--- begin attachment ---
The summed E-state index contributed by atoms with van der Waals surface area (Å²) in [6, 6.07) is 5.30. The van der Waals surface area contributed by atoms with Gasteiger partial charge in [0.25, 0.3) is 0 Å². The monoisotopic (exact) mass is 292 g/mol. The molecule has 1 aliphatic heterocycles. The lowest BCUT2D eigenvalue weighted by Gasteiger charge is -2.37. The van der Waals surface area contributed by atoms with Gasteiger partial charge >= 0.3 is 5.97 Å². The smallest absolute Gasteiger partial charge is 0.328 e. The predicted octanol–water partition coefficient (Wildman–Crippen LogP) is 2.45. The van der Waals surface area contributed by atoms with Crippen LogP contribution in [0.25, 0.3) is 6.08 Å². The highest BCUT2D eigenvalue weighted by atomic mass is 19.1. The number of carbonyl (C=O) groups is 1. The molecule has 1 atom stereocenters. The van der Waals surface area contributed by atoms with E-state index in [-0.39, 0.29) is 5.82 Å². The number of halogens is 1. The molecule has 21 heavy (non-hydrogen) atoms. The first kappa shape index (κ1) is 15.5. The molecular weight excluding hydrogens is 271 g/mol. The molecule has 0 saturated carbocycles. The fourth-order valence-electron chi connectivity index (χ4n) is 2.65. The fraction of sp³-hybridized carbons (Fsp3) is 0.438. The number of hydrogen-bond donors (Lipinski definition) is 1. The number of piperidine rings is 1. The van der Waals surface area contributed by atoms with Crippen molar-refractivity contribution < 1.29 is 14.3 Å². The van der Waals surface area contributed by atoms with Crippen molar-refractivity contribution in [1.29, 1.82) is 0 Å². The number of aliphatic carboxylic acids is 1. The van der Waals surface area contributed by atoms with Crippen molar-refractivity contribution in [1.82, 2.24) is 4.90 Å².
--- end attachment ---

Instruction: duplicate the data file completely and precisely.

The summed E-state index contributed by atoms with van der Waals surface area (Å²) in [6, 6.07) is 5.30. The van der Waals surface area contributed by atoms with Gasteiger partial charge in [0.25, 0.3) is 0 Å². The monoisotopic (exact) mass is 292 g/mol. The molecule has 1 aliphatic heterocycles. The lowest BCUT2D eigenvalue weighted by Gasteiger charge is -2.37. The van der Waals surface area contributed by atoms with Gasteiger partial charge >= 0.3 is 5.97 Å². The smallest absolute Gasteiger partial charge is 0.328 e. The predicted octanol–water partition coefficient (Wildman–Crippen LogP) is 2.45. The van der Waals surface area contributed by atoms with Crippen LogP contribution in [0.25, 0.3) is 6.08 Å². The highest BCUT2D eigenvalue weighted by atomic mass is 19.1. The number of carbonyl (C=O) groups is 1. The molecule has 1 atom stereocenters. The van der Waals surface area contributed by atoms with E-state index in [-0.39, 0.29) is 5.82 Å². The number of halogens is 1. The molecule has 21 heavy (non-hydrogen) atoms. The first kappa shape index (κ1) is 15.5. The molecular weight excluding hydrogens is 271 g/mol. The molecule has 0 saturated carbocycles. The fourth-order valence-electron chi connectivity index (χ4n) is 2.65. The fraction of sp³-hybridized carbons (Fsp3) is 0.438. The number of hydrogen-bond donors (Lipinski definition) is 1. The number of piperidine rings is 1. The van der Waals surface area contributed by atoms with Crippen molar-refractivity contribution < 1.29 is 14.3 Å². The van der Waals surface area contributed by atoms with Crippen molar-refractivity contribution in [1.29, 1.82) is 0 Å². The number of aliphatic carboxylic acids is 1. The van der Waals surface area contributed by atoms with Crippen molar-refractivity contribution in [1.82, 2.24) is 4.90 Å².